I’ve always found Universal’s single-rider lines to be inefficient. I once waited longer in the single-rider line for Skull Island than the standby line. And the team members at Escape from Gringotts seem to avoid adding single riders at all costs. I saw them send cars away empty even though there were plenty of people in the single-rider line. At , they just pull pull people from single-rider constantly to fill spaces, but Universal will go to the back of the standby line before they let a single rider on. At least when comparing Test Track to Gringotts.
sorry you have experienced that. Based on tests, the singe rider queue works well for Gringotts. The Kong one is inconsistent simply based on if it is being used.
The way Kong is set up with the large ride vehicles, it is easier to sit an odd group number in front or behind the other two in the party and still be considered “Together”, so Imexpect that is why the single rider seems to move slow.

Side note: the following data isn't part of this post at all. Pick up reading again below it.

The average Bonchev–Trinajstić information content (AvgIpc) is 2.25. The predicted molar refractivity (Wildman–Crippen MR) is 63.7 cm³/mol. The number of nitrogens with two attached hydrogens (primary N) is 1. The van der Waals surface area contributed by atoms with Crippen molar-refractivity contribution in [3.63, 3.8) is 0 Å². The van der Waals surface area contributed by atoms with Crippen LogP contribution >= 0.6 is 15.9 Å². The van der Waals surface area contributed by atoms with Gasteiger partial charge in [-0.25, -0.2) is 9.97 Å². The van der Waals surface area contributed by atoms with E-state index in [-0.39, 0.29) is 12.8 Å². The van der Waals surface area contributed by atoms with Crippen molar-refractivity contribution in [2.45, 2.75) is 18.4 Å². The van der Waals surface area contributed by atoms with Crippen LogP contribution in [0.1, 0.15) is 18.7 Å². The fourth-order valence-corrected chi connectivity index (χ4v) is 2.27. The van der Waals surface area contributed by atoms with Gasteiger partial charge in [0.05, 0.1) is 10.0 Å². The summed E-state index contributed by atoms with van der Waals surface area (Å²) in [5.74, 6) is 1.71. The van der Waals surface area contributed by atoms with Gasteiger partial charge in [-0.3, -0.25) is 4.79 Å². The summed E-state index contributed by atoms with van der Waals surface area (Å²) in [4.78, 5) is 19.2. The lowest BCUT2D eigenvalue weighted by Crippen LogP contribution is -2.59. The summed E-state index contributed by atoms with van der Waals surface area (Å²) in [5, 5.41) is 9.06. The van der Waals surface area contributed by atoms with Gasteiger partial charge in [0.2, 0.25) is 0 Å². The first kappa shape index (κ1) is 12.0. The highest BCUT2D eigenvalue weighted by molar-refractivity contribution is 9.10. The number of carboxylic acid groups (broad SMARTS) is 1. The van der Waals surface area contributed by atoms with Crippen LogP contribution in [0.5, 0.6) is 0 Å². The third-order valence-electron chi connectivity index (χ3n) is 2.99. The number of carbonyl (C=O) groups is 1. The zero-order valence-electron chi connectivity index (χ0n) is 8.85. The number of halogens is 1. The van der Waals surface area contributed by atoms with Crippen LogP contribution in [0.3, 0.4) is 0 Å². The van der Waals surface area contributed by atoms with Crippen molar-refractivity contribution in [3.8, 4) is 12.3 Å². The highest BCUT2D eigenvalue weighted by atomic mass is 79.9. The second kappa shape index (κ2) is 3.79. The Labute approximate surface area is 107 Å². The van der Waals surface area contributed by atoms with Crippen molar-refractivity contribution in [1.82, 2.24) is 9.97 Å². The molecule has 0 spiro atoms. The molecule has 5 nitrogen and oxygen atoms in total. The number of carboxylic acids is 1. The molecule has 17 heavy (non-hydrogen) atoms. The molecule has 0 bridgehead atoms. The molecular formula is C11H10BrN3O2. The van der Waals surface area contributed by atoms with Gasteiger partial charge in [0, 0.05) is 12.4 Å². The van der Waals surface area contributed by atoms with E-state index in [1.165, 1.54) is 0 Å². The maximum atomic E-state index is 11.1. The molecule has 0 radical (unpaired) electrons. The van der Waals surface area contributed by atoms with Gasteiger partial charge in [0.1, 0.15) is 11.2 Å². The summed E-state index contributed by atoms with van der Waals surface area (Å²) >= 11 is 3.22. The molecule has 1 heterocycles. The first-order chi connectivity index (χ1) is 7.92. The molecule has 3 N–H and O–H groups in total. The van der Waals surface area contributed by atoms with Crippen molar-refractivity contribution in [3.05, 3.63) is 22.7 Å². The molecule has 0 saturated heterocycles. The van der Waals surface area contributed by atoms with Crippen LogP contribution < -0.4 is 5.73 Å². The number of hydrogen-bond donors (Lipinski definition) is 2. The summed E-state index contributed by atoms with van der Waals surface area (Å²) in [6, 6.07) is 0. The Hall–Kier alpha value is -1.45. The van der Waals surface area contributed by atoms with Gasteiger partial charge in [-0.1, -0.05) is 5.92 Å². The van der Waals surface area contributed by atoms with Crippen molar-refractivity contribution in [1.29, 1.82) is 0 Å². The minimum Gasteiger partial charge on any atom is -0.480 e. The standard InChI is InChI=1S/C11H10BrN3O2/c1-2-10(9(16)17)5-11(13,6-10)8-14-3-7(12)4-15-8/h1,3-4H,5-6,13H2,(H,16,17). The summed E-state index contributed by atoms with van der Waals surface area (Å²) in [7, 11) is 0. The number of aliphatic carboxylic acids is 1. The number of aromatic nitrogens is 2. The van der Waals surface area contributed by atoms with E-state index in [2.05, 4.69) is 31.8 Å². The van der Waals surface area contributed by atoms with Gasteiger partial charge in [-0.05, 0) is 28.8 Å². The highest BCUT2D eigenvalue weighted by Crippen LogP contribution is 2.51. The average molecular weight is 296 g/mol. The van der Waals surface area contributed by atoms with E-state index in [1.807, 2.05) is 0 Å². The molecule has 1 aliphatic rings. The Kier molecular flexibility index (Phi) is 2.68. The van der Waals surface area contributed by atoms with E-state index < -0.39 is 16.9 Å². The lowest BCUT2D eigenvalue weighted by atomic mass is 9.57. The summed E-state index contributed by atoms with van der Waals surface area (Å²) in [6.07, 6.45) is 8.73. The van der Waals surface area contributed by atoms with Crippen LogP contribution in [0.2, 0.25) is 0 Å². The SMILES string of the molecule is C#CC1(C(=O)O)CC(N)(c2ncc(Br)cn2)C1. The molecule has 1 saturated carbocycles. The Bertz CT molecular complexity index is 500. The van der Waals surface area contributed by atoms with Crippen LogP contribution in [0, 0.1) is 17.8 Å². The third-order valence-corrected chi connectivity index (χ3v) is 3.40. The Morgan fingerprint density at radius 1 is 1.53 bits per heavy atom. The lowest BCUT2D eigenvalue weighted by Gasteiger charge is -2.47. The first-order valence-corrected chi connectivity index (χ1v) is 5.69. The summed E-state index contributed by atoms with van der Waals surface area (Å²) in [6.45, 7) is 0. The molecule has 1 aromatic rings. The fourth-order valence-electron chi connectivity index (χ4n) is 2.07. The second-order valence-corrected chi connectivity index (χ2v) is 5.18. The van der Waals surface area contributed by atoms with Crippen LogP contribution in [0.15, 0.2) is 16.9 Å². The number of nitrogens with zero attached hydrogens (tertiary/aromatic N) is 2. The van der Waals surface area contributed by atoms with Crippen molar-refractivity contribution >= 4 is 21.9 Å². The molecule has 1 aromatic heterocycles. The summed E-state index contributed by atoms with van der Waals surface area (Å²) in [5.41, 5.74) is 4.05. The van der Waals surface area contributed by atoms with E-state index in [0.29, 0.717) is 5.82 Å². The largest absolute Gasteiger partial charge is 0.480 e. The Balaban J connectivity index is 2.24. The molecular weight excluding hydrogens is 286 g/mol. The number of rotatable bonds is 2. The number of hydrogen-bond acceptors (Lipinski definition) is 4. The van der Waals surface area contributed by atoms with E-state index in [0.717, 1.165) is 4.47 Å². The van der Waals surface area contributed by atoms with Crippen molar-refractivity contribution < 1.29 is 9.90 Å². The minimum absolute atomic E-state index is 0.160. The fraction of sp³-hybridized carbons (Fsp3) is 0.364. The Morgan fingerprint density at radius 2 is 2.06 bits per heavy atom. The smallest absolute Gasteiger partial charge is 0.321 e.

We have had great success with single rider on Gringott’s, Forbidden Journey, and Test Track. On Forbidden Journey and Test Track, if two of us are using single rider, we are often placed on the same ride vehicle anyway, and on Gringott’s, on the same train.
We love single rider! We have even used it with my 10 yr old. We all wait together. First one parent rides, while the 2nd parent is still in line with him. Then after he rides, the other parent is already waiting for him. A win for all!
I’ve even done that with just one parent. I (the parent) would go first and see if either of my kids (10 and 9 at the time) got on the same time. Regardless, I know they are in the queue behind me and I wait at the exit for them.